Drug tests are commonly used in workplaces, sports teams, and other areas to determine if an individual has been using prohibited or illegal drugs and is a prevention technique used to promote a drug-free workplace. Employers can test employees for alcohol and other drug use as part of an annual physical examination. A positive drug test could prevent you from getting a job or result in the loss of employment. It may result in getting kicked off a sports team or suspension. These and other serious ramifications can dramatically impact your life. With so much riding on the results of your next drug test, you understandably want to be fully prepared.
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How to Prepare for a Drug Test
In some cases, random drug testing is becoming more common in the workplace, and there is nothing that you can do to prepare for them. However, when a drug test is announced ahead of time, you could take several steps to prevent a positive test result. First, you should learn more about the testing procedures. Specifically, will the test require a blood, sweat, hair, or urine sample? What drugs are being tested for? These tests commonly screen for marijuana use, phencyclidine, opiates, opioids, cocaine, and amphetamines. However, some tests may be more advanced and may also screen for benzodiazepines, hydrocodone, alcohol, MDMA, barbiturates, and other substances.
It is best to avoid using these substances altogether. If you use them, you should stop as soon as you know of a planned drug test. Some of these substances may be detected by drug tests for days, weeks, or more after the last use. Depending on the drug test being used, consuming more water may help flush the substance out of your system. However, this is minimally effective at best.
Medications That Can Cause a False Positive on a Drug Test
Some people may take certain medications that could trigger a false positive on a hair, mouth swab and urine drug test. These include both over-the-counter and prescription medications. For example, over-the-counter cough suppressants containing dextromethorphan, including Delsym and Robitussin, may falsely indicate a positive result for PCP on a urine test. Diphenhydramine, which is a common over-the-counter allergy medicine, may trigger a false positive for both PCP and opiates. Sudafed and other sinus medications containing pseudoephedrine may produce a false positive test result for methamphetamine or amphetamine. Phentermine, a weight loss drug, can also falsely produce a positive indication for amphetamine use. Even NSAIDs, such as Motrin, Aleve, Advil, and others, may produce a false positive test result for THC, cannabis or barbiturates.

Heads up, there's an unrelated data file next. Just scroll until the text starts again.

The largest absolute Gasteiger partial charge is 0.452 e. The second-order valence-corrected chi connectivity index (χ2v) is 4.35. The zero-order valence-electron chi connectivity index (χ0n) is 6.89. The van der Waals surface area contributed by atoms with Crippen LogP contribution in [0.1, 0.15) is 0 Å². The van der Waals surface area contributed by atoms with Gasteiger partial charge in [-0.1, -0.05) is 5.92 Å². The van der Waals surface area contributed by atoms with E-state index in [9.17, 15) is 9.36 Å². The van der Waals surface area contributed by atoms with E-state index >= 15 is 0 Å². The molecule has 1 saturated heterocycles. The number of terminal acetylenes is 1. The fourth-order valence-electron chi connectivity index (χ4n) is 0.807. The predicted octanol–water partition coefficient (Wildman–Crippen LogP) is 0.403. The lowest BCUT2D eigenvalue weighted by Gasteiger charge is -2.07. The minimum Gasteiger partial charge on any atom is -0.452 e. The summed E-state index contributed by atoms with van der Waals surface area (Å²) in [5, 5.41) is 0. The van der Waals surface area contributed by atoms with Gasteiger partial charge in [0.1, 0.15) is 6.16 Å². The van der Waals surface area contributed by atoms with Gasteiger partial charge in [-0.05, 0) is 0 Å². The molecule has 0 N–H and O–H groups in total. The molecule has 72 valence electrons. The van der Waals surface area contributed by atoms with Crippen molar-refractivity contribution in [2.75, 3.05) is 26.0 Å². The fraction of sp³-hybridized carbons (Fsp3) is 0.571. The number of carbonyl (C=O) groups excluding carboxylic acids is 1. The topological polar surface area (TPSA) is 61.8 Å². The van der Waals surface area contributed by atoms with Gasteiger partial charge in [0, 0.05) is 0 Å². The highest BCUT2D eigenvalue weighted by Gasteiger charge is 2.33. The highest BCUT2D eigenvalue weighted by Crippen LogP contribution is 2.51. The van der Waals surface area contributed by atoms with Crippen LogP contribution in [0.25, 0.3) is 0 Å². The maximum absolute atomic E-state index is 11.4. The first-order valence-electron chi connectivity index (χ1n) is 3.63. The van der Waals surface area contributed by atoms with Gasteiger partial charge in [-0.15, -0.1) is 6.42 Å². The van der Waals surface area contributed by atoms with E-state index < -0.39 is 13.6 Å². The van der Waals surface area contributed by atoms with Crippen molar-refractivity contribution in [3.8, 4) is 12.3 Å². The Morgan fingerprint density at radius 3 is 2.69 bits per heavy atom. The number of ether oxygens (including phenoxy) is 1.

Many prescription medications can yield false positives as well. The sleeping pill trazodone can give a false positive for methamphetamine or amphetamine use. Antidepressants, such as Effexor XR, Pristiq, Sertraline, and Wellbutrin, can yield positive drug test results for various illegal substances. If you take the antipsychotic Seroquel, you may receive a false positive test result for methadone. Proton pump inhibitors, which are used to treat heartburn and acid reflux, may produce a false positive for THC. Some of the other medications that could yield false positives for various illicit substances are quinolone antibiotics and promethazine.
Before you submit your required samples for drug screening, it is important that you disclose a complete list of all medications that you have taken recently. Remember that some of these substances may still be detectable in your system for weeks after the last use. There are different types of drug tests that can be used. More sophisticated, sensitive tests can be used to detect forbidden substances. These include the high-performance liquid chromatography test and gas chromatography-mass spectrometry. The test administrator can determine the right test to use based on the medications that you have been using.
The Best Defense for a Positive Drug Test
If you are concerned about failing a scheduled drug test or if you have been surprised by an unannounced drug test, you understandably may be wondering how you should respond when the results arrive. After all, a positive drug test may impact your ability to work and other important aspects of your life. There are many common excuses that have been used over the years, and some are more effective than others. Many private employers are usually willing to assist their employees with drug or alcohol rehabilitation.
For example, some people may state that they inhaled second-hand marijuana smoke or kissed someone immediately after they smoked. They may say that eating poppy seeds, taking natural supplements, or even using lotions and shampoos resulted in a false positive result. A claim that a prescription drug prescribed appropriately by a doctor or for someone in the home could be common. Some people may even claim that the lab mixed up specimens.
If you feel certain that a mistake has been made, it is crucial to request a retest. If a retest request is approved, one of the more advanced testing methods may be used. These include high-performance liquid chromatography and gas chromatography-mass spectrometry.